It's a yearly requirement at most companies, and it's often dreaded by both managers and their employees.
If mishandled, it can cause morale and performance problems, or make those problems worse. Used correctly, it can boost a worker's confidence and could lead to improved productivity.
It's the annual performance appraisal, and if you've ever been the appraiser or the appraisee, you can relate to this conundrum.
I've been on both sides of the desk at several different companies, and my personal experience has been a mixed bag. I can remember some appraisals that were clearly completed by my manager at the last minute and contained mostly one-word comments like "good" or "excellent." While I appreciated the positive feedback — if you can call it that — I didn't feel like I had been given much guidance on how I could improve.
On the other hand, I've had managers who provided much more thorough appraisals. I could tell they had paid attention to my work during the previous year, because they used specific examples to make points about both successes and shortcomings.
Obviously, I preferred the latter review style to the former. However, I'm guessing all the managers involved thought they had done an excellent job of appraising my performance, whether I agreed or not.
Such differing points of view are not unusual, according to a recent survey of more than 1,400 chief financial officers and 422 working adults employed in office environments.
The survey was conducted for Accountemps, a specialized staffing service for temporary accounting, finance and bookkeeping professionals. It found that 26 percent of CFOs said annual or semiannual performance reviews were "very effective" in helping employees improve their work. Another 68 percent of CFOs said appraisals were "somewhat effective" in that regard.
In other words, an overwhelming 94 percent of executives said they believed in the positive power of performance appraisals.
Unfortunately, the employees who were interviewed didn't feel the same way. When asked how effective appraisals were in helping them improve their own performance, only 25 percent said "very effective," and 37 percent said "somewhat effective." Meanwhile, 16 percent said reviews were "somewhat ineffective," and 15 percent said they were "very ineffective."
"The success or failure of an appraisal depends on how clearly both performance expectations and feedback are communicated to employees," said Max Messmer, chairman of Accountemps, in a press release about the survey. "Managers and their staff should be in agreement at the outset on what criteria will be used to evaluate effectiveness in a given role."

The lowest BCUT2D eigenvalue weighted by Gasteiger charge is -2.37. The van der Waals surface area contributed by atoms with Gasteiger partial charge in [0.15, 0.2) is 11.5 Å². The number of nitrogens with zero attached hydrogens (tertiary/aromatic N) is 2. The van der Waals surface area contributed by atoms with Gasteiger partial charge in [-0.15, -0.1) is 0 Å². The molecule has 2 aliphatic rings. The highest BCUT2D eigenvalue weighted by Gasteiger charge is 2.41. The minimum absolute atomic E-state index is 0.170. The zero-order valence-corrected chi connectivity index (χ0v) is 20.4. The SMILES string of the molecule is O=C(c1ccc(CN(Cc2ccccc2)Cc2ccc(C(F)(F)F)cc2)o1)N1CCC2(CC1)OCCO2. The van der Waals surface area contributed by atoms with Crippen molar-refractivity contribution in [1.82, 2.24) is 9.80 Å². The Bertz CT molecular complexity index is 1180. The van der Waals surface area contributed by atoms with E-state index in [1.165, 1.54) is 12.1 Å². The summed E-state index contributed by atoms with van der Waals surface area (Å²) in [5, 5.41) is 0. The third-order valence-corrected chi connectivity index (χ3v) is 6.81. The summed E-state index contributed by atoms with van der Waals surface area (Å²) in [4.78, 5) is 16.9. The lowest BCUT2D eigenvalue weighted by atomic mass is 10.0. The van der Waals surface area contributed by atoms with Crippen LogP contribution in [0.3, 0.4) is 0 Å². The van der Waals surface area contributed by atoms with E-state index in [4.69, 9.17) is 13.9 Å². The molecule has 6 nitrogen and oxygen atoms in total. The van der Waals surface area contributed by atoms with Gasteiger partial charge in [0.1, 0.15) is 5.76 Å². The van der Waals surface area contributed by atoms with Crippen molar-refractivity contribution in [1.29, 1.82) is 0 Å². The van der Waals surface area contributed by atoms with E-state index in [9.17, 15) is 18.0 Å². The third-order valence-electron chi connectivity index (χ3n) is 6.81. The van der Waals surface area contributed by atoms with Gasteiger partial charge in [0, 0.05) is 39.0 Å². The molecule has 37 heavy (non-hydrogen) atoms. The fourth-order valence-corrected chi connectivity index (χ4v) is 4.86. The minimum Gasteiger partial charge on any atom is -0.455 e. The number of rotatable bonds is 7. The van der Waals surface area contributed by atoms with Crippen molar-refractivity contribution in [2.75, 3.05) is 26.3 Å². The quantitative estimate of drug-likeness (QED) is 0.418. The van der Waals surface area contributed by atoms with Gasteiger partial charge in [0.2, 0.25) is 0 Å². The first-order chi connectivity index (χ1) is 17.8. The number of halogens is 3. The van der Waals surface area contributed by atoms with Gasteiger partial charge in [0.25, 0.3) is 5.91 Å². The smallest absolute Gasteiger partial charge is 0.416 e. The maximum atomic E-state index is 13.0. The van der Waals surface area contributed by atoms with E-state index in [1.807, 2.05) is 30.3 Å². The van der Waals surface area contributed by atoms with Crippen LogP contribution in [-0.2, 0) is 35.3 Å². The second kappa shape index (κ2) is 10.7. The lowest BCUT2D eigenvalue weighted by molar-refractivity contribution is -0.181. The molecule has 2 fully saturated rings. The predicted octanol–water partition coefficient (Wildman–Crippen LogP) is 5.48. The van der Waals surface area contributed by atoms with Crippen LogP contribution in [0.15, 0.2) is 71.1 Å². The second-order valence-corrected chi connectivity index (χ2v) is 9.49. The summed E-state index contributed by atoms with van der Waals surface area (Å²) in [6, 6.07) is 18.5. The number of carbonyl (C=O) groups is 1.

He also said reviews shouldn't be delivered just once a year. "Nothing discussed in a formal evaluation should come as a surprise to the employee," Messmer said. "The best managers regularly give their teams performance feedback throughout the year."
I completely agree with that. About a year before I left my previous job, managers there instituted weekly one-on-one meetings with employees. At first, my one-on-one meetings with my manager were uncomfortable, as I didn't understand their purpose. They seemed like a waste of time when both of us were extremely busy.
However, over time, I found that the one-on-one could be useful. It gave me a set time to talk to my boss every week, seek feedback on my work and ask questions about assignments. It also gave me an opportunity to get to know him better on a personal level, which is helpful when you're working closely with someone.
I've tried to follow that example in my new job, holding one-on-one meetings with each of my team members every other week. Sometimes these quick meetings are tightly focused on a particular task or duty, while at other times they may include chatting about more personal matters. I try to be flexible, allowing the meetings to be rescheduled or canceled altogether if an employee is particularly busy.
I've found that one huge benefit of these meetings is that annual appraisals are not surprising for the people on my team. Or at least, they shouldn't be. If I've been doing my job, we've already discussed all the potential issues that would be raised in an appraisal, and the yearly review simply formalizes what they already know.
Speaking specifically of such reviews, Accountemps offered some other tips to make them more effective. For example, managers should focus on specifics; make sure to prepare for the appraisal; engage employees in a two-way conversation; ask team members to conduct a self-assessment prior to the formal review meeting; reinforce positive performance in addition to pointing out problems; and seek feedback from colleagues of the person who is being appraised.
I've used several of these ideas when conducting appraisals, and I've found them to be quite effective.
However, I know not all performance reviews work as they should, even if both the manager and employee are trying to ensure a good experience. Do you have an annual review horror story, either as an employee or a manager? Or, alternatively, what's the best experience you've had in a yearly appraisal? What tips would you give to people on either side of the desk to help such reviews go better?
Please send me your ideas, and I'll share some of them in a future column.
Copyright 2016, Deseret News Publishing Company